The documentary "Marwencol" has won two grants totaling $75,000 from Film Independent, taking home the prizes from the Film Independent Spirit Awards Filmmaker Grant and Nominee Brunch on Saturday.
In past years the Spirit Awards' sponsored Filmmaker Grants have been announced as part of the Spirit Awards ceremony, but this year the grants were moved to FIND's second annual brunch for its nominees. Besides "Marwencol" director Jeff Malmberg, who won the $25,000 Aveeno Truer than Fiction Award and the inaugural $50,000 Jameson FIND Your Audience Award, $25,000 grants went to "LITTLEROCK" director Mike Ott (the Acura Someone to Watch Award) and "Meek's Cutoff" producer Anish Savjani (the Piaget Producers Award).
The grants, which were handed out at an informal ceremony hosted by Terrence Howard and Sandra Oh, are all designed to help new filmmakers who have done notable work on low budgets.
The grants are in their 18th year, and "have now helped 47 emerging artists share their work with a larger audience, pay bills for their film, or get them started on their next project,” Film Independent Executive Director Dawn Hudson said in a press release announcing the awards.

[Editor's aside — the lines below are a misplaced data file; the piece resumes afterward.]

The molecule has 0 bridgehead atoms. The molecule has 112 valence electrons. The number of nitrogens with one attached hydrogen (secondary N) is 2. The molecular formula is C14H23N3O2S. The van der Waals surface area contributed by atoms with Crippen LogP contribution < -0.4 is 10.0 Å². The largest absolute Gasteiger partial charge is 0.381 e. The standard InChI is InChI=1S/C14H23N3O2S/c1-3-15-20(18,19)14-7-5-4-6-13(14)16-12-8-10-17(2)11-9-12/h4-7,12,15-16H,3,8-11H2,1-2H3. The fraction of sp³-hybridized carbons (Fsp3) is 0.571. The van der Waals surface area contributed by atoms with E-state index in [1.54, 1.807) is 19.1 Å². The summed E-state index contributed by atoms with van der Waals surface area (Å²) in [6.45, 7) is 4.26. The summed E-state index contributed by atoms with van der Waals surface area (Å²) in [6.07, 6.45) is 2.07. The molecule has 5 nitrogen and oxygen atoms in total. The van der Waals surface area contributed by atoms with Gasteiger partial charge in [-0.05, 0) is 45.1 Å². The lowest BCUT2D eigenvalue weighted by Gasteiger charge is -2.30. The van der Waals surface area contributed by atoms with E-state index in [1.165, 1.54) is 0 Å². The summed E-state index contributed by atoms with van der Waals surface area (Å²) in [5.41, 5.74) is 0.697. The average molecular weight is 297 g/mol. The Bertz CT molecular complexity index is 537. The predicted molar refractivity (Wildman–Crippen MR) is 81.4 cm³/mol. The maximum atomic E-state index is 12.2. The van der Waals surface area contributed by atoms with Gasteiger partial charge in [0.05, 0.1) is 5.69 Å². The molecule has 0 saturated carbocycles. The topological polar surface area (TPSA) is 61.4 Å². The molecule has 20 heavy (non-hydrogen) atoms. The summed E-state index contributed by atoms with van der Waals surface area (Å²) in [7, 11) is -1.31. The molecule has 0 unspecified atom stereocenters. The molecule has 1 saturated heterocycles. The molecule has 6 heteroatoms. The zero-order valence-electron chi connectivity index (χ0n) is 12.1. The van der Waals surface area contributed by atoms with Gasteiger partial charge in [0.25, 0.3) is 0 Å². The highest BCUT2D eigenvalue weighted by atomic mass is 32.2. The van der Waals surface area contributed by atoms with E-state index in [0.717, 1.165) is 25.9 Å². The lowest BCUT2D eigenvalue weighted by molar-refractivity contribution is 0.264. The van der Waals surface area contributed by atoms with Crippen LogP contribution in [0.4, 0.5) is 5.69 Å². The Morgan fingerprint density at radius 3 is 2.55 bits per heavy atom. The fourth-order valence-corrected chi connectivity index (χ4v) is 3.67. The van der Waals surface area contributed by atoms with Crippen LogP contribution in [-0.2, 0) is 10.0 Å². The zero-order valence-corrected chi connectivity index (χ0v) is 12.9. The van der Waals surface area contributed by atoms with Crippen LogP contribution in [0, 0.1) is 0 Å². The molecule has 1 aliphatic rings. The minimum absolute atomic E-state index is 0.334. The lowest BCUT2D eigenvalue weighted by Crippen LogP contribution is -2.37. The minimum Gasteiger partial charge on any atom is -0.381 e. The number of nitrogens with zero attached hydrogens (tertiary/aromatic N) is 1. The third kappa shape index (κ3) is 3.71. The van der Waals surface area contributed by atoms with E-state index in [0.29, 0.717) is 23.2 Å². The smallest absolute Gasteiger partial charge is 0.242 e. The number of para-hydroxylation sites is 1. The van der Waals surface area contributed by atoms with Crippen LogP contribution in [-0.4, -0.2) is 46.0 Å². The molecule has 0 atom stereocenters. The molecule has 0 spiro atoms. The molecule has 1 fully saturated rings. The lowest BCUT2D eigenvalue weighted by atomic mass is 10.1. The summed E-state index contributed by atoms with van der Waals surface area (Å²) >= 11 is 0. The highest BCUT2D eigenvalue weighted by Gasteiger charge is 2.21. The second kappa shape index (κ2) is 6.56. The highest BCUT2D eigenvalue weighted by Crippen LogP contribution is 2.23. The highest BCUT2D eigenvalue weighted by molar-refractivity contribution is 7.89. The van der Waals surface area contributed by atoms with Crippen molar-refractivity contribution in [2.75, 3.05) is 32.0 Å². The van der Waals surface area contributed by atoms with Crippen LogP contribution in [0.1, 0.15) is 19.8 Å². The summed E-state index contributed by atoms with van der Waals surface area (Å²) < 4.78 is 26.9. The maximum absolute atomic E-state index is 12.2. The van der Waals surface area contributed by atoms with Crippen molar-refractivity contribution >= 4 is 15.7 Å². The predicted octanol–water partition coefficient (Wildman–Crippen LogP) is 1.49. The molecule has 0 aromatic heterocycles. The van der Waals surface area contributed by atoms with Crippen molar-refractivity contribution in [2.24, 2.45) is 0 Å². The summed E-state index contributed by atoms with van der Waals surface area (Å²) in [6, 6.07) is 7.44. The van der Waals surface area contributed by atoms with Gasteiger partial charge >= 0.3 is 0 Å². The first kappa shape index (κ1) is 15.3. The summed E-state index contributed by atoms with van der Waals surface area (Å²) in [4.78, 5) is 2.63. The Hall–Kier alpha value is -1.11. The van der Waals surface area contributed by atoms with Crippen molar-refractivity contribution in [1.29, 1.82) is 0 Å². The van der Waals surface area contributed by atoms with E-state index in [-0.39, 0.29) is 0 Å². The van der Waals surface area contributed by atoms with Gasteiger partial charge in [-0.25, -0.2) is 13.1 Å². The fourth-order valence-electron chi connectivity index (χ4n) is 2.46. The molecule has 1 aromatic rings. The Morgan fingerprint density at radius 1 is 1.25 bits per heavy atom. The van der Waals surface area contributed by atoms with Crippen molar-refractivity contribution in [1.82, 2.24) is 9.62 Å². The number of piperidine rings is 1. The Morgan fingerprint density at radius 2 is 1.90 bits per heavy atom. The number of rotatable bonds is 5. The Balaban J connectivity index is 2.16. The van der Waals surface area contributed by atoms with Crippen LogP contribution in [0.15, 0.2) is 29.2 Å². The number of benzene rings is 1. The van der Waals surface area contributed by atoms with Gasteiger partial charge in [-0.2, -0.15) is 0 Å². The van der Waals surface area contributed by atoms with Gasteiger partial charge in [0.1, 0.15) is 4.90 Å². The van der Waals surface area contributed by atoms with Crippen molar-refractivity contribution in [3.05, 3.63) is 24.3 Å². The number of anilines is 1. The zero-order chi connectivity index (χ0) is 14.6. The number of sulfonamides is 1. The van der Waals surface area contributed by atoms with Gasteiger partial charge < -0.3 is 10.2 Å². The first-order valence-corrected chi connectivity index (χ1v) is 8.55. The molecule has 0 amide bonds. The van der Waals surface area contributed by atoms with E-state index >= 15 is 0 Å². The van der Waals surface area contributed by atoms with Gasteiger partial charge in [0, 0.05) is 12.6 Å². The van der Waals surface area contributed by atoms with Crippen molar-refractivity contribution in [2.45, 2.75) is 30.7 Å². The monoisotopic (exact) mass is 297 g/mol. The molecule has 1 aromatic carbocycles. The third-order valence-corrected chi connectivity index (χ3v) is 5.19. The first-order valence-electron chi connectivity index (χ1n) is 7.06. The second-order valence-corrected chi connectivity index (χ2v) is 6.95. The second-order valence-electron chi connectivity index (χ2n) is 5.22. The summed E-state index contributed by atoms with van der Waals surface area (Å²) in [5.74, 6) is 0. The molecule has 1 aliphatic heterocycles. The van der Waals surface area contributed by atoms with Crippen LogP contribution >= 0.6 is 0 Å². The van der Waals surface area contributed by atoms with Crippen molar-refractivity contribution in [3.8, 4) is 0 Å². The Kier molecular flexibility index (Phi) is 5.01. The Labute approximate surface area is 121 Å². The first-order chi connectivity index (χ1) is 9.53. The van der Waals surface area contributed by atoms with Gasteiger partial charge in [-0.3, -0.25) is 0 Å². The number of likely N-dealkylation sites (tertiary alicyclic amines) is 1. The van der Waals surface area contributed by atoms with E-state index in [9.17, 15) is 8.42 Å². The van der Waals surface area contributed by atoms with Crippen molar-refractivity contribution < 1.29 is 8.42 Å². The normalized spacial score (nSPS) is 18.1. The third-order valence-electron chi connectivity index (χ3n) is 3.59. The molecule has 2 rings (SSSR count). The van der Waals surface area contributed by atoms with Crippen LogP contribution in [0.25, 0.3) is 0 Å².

"Marwencol," which recently won the Jacqueline Donnet Emerging Documentary Filmmaker Award at the IDA Awards, details the life of an upstate New York man who was brutally beaten and left in a coma outside a bar. In the aftermath of the beating, he created an elaborate miniature replica of a World War II Belgian village in his backyard, and a detailed mythology about the town and its inhabitants.
The award, said Malmberg and producer Chris Shellen, will enable the couple to get another project off the ground, and provide additional impetus for a film that has been winning acclaim for the past year.
"It's really hard to find your audience when you don't have a studio marketing budget," said Shellen at the ceremony. "So for us, $50,000 is like a multi-million dollar marketing budget."
"It means we'll be able to make another movie," said Malmberg afterwards.
Director Mike Ott agreed that for indie filmmakers, the grant money is significant. "This is more money," he said, "than I've ever seen in my life."